Remembering Ibo Cooper, the prodigy who played in arguably reggae’s most eclectic band, died in Kingston on October 12.

Ibo Cooper, the prodigy who played in arguably reggae’s most eclectic band, died in Kingston on October 12. A co-founder of Third World, he was given a rousing sendoff in Jamaica’s capital two weeks later.

The keyboardist, who was 71, died from cancer two weeks after the death of Joy, his wife of 50 years. Their son Arif, a popular sound system selector and producer, died in March at age 50.

On October 25, an all-star cast of artistes and musicians gathered at Jamaica College, Cooper’s alma mater, and paid homage to him in a concert attended by family and prominent Jamaicans.

Big Youth, Nadine Sutherland, Tony Rebel, The Abyssinians and Carlene Davis were some of the acts who performed. Guitarist Earl “Chinna” Smith reunited with Roger and Ian Lewis and Bernard “Touter” Harvey of Inner Circle, and Dean Fraser, to perform Jacob Miller’s All Night Till Daylight and Disciplined Child.

They were followed shortly after by Third World, which Cooper started in 1973 with guitarist Stephen “Cat” Coore, who was on the bandstand paying tribute to his colleague who left the band in 1997.

Third World

Drummer Willie Stewart, another member of the classic Third World lineup of the 1970s and 1980s, flew in from South Florida for the show and funeral service.

Like Cooper and Coore, Stewart was a member of Inner Circle before joining Third World. He said Cooper deserves every accolade bestowed on him.

“When a musician of royalty, loyalty, respect, human kindness, dignity and community-mindedness with a cause to bring world unity, cultural awareness and music business, passes on their experience of music, life lessons and philosophy of truth to our youth without reservations, then I say that person who is Michael Kingsley Cooper should be celebrated worldwide as an example to present and past musicians. Besides, Ibo is my brother, brethren and friend, so I was honoured that I could be part of the celebration of his life,” said Stewart.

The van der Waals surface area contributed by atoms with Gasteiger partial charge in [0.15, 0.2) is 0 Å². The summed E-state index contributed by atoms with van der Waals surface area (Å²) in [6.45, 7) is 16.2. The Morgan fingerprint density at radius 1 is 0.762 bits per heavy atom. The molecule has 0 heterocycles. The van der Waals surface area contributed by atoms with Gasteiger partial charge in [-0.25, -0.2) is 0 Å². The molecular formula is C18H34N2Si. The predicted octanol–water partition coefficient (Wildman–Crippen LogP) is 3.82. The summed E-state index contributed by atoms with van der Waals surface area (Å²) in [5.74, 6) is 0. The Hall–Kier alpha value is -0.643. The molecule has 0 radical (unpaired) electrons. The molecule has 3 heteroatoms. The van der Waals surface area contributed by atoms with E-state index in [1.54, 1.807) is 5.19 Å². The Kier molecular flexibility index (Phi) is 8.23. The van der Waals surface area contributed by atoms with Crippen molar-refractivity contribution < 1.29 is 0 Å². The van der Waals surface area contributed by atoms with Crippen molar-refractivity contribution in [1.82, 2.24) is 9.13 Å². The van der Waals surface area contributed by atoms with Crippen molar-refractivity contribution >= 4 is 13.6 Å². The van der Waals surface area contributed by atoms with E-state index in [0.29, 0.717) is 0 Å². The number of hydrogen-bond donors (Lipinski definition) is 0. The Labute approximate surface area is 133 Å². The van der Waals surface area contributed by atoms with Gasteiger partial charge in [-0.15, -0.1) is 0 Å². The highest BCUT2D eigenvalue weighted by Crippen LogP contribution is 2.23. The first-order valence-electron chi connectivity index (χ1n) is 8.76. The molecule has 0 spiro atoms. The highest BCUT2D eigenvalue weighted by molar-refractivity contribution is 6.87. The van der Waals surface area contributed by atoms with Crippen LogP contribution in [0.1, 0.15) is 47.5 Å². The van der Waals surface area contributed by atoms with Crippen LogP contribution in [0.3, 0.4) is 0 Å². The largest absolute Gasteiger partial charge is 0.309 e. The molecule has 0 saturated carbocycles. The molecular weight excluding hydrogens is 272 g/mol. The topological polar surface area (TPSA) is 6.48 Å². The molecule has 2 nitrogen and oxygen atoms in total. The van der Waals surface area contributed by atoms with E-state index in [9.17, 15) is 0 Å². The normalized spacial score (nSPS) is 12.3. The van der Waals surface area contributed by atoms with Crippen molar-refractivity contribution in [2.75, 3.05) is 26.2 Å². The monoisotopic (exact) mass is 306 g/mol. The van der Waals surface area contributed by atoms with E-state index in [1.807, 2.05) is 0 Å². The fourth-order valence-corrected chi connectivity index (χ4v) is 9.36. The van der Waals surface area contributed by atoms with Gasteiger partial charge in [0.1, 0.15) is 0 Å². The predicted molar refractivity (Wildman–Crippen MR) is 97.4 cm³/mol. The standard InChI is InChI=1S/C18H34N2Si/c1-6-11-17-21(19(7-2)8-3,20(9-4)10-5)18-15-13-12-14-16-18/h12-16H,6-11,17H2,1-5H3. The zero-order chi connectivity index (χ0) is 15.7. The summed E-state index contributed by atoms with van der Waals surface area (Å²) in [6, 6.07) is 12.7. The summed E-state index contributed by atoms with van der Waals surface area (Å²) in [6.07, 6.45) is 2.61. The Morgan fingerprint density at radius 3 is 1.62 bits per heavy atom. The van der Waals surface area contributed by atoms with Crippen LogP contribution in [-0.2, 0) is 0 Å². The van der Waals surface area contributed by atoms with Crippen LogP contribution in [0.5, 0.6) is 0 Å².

He disclosed that he last spoke to the ailing Cooper in July. Stewart said the Afrocentric musician was the creative force behind a band that scored with a number of well-received songs including Now That we Found Love, Try Jah Love, Always Around and Reggae Ambassador.

“Ibo was a man always open to new ideas, he always would hear and listen to your ideas whether it was music, a song, business-related or everyday ideas. Whatever, he would listen and then give you his opinion and encourage you,” related Stewart, who also left Third World in 1997. “He was a very careful listener which made him a great leader. His music ability was exceptional and knowledge was expansive on any subject.”

The funeral service took place at the University Chapel, at the Mona campus of the University of the West Indies. Members of the congregation, which included many of Cooper’s schoolmates, were dressed in white.

Kingsley Michael “Ibo” Cooper is survived by three of his four children and three grandchildren.

By Howard Campbell for